Cinchona officinalis: an antipyretic remedy

Cinchona bark (China Officinalis / Cinchona Succirubra / Cinchona Officinalis) is a medicine that has been traditionally used to reduce fever or exhaustion caused by the loss of bodily fluid.

Cinchona bark is given for blood loss, secondary anaemia and tiredness that follow heavy periods and c-sections.

Cinchona bark (China officinalis) individuals are very intelligent, bordering on paranoia, somewhere between genius and insanity. All problems are resolved in bed.

A perfect example of this personality is Mozart.

The patient has hypersensitive skin, especially on the scalp.

He has headaches and tinnitus. He worsens with friction and improves with heat.

When do we prescribe Cinchona bark?

In two very specific instances: in prolonged and debilitating feverishness and when the weakness is due to bodily fluid loss such as blood, sweat, breastfeeding or diarrhoea.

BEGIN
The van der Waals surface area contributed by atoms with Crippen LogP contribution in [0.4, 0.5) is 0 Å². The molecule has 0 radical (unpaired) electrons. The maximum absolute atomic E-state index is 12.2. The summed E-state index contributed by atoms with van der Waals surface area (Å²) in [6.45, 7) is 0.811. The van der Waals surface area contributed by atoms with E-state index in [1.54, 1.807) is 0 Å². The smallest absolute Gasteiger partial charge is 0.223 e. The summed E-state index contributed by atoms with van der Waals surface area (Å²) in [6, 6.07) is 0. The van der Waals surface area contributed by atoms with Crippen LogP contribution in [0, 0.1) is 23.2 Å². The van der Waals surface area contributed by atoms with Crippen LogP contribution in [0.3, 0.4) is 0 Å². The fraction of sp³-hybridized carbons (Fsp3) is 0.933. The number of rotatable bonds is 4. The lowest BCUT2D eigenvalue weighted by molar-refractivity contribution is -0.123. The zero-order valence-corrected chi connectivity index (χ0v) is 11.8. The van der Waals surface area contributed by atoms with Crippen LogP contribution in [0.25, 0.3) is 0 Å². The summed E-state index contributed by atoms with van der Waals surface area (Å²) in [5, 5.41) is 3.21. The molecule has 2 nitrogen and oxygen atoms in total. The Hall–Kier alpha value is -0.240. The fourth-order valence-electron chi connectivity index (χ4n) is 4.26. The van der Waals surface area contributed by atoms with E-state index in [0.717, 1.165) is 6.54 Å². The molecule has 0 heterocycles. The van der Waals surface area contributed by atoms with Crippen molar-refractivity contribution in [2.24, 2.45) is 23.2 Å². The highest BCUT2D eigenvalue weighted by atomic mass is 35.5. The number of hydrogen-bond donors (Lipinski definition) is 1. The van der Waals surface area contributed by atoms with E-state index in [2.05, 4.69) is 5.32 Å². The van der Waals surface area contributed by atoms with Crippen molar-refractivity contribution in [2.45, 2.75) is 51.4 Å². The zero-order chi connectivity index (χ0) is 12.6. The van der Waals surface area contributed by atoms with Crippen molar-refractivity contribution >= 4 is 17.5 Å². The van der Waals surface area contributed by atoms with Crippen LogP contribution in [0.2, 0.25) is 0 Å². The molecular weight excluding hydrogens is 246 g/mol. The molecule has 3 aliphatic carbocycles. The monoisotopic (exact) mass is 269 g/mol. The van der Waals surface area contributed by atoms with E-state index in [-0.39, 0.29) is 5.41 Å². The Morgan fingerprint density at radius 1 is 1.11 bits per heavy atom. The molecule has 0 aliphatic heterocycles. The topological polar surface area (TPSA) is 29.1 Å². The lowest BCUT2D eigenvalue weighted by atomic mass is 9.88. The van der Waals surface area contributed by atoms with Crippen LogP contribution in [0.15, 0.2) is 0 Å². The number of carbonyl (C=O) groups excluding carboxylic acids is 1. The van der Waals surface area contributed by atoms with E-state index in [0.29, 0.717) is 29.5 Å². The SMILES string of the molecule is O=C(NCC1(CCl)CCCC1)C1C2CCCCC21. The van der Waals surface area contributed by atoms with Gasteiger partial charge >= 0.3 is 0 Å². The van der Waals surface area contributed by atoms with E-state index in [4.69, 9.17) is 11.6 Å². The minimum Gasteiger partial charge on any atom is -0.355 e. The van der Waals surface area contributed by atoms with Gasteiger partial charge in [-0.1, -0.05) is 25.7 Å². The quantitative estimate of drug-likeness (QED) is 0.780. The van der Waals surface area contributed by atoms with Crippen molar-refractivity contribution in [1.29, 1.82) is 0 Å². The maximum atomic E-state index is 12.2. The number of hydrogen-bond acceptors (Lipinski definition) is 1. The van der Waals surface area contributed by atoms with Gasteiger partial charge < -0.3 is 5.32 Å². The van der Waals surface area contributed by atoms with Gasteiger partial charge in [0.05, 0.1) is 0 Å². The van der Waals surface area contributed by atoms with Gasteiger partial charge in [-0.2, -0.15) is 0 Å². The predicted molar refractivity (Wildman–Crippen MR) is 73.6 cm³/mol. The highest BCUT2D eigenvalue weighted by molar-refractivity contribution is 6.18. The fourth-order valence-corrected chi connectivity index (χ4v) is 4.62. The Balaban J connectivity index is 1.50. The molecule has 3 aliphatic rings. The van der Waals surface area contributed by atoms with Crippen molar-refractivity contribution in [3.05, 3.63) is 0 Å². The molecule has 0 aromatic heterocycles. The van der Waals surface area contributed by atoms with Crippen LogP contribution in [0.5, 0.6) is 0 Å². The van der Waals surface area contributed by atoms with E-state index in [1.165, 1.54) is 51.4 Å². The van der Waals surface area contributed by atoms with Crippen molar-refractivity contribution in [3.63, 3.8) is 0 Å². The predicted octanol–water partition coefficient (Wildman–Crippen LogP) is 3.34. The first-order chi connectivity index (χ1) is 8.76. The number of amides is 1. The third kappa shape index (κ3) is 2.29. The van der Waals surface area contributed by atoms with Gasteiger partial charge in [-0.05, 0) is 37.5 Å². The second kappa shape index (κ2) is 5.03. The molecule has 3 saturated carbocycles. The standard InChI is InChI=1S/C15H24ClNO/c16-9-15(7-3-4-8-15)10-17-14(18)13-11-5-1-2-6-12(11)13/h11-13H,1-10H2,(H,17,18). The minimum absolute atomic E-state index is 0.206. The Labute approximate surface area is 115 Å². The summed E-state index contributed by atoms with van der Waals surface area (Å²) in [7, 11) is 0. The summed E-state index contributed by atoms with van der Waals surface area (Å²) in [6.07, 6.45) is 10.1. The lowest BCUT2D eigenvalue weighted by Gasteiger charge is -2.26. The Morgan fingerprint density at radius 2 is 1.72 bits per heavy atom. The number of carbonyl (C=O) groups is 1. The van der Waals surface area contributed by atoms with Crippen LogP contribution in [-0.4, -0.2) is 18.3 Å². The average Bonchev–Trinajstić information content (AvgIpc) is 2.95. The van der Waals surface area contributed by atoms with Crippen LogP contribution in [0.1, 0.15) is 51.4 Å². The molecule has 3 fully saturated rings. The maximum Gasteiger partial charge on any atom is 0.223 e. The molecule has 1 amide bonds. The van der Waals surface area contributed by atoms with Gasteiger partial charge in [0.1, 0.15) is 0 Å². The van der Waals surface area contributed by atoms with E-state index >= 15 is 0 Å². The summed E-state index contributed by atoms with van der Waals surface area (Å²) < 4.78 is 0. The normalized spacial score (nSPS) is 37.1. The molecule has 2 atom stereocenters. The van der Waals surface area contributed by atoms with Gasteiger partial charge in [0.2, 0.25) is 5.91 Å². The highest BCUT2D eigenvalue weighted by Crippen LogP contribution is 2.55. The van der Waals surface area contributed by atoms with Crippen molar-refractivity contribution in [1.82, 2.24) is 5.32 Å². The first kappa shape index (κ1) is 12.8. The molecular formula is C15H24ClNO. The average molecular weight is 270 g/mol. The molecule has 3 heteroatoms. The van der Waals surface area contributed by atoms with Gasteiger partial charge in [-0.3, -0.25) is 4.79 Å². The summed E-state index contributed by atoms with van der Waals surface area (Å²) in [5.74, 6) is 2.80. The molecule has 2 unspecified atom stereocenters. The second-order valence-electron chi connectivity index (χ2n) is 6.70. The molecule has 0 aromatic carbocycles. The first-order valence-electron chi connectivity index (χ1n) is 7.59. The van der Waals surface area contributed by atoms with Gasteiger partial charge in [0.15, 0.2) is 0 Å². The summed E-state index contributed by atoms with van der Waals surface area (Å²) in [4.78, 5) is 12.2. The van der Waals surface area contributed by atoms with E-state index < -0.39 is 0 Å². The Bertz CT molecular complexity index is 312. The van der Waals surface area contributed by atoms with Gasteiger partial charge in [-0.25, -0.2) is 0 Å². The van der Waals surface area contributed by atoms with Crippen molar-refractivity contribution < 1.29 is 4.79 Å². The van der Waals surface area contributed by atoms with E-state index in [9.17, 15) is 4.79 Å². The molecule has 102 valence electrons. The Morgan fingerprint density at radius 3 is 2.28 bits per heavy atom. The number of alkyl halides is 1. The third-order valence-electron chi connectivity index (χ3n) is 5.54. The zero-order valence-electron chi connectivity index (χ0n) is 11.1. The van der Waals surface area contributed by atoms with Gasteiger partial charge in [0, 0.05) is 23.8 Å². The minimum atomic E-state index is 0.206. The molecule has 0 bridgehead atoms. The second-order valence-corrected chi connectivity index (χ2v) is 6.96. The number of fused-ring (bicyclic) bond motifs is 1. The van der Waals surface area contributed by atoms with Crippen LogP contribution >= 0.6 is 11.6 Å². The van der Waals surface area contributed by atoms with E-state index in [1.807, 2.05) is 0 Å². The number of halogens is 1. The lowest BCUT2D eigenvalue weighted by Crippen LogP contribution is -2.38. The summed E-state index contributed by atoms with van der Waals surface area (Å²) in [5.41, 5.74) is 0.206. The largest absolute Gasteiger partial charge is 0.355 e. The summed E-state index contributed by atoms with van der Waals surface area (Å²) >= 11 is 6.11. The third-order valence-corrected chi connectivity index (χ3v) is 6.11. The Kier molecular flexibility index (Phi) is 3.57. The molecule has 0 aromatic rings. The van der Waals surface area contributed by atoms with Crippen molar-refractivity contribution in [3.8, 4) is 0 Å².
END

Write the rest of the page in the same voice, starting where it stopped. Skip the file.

Main indications

In intermittent fever due to the flu. The fever is prolonged and weakens the patient.

It is prescribed for tiredness that occurs as a result of vital fluid loss (haemorrhages, night sweats, breastfeeding, painless but tiring diarrhoea, ulcerative colitis with bloating and flatulence).

Cinchona bark can also be useful for treating asthenia caused by convalescence with weakness, pallor, vertigo and tinnitus.

Did you know?

Hahnemann founded the first rules of homeopathy after observing some of the effects caused by the Cinchona bark.

The quinine bark became quickly popular and was first known as “The Countess’ Powder”, and later “The English cure for fever”.

“Kinakina” became known as quinine. Quinine is currently used for the treatment of Malaria.

Photo: CC0 Public Domain

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